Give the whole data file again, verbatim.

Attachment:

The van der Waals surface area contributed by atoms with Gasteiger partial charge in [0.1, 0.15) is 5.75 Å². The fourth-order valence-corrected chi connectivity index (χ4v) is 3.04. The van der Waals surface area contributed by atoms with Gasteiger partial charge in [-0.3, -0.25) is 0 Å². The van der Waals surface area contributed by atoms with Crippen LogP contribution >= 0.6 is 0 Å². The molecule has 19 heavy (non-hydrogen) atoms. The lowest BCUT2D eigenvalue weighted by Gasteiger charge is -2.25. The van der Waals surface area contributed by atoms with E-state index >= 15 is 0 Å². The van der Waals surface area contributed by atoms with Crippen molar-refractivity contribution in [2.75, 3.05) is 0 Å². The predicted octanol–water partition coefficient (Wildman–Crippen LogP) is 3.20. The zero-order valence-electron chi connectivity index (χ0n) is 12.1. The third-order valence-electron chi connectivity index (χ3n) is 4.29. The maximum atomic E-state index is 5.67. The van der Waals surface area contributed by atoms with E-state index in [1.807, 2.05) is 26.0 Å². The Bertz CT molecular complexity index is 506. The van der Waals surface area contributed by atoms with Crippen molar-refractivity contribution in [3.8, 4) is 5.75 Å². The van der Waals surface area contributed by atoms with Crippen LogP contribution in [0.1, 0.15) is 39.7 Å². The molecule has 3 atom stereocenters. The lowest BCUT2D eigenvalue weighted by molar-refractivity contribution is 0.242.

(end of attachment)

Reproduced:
The van der Waals surface area contributed by atoms with Gasteiger partial charge in [0.1, 0.15) is 5.75 Å². The fourth-order valence-corrected chi connectivity index (χ4v) is 3.04. The van der Waals surface area contributed by atoms with Gasteiger partial charge in [-0.3, -0.25) is 0 Å². The van der Waals surface area contributed by atoms with Crippen LogP contribution >= 0.6 is 0 Å². The molecule has 19 heavy (non-hydrogen) atoms. The lowest BCUT2D eigenvalue weighted by Gasteiger charge is -2.25. The van der Waals surface area contributed by atoms with E-state index >= 15 is 0 Å². The van der Waals surface area contributed by atoms with Crippen molar-refractivity contribution in [2.75, 3.05) is 0 Å². The predicted octanol–water partition coefficient (Wildman–Crippen LogP) is 3.20. The zero-order valence-electron chi connectivity index (χ0n) is 12.1. The third-order valence-electron chi connectivity index (χ3n) is 4.29. The maximum atomic E-state index is 5.67. The van der Waals surface area contributed by atoms with E-state index in [1.807, 2.05) is 26.0 Å². The Bertz CT molecular complexity index is 506. The van der Waals surface area contributed by atoms with Crippen molar-refractivity contribution in [3.8, 4) is 5.75 Å². The van der Waals surface area contributed by atoms with Crippen LogP contribution in [0.1, 0.15) is 39.7 Å². The molecule has 3 atom stereocenters. The lowest BCUT2D eigenvalue weighted by molar-refractivity contribution is 0.242.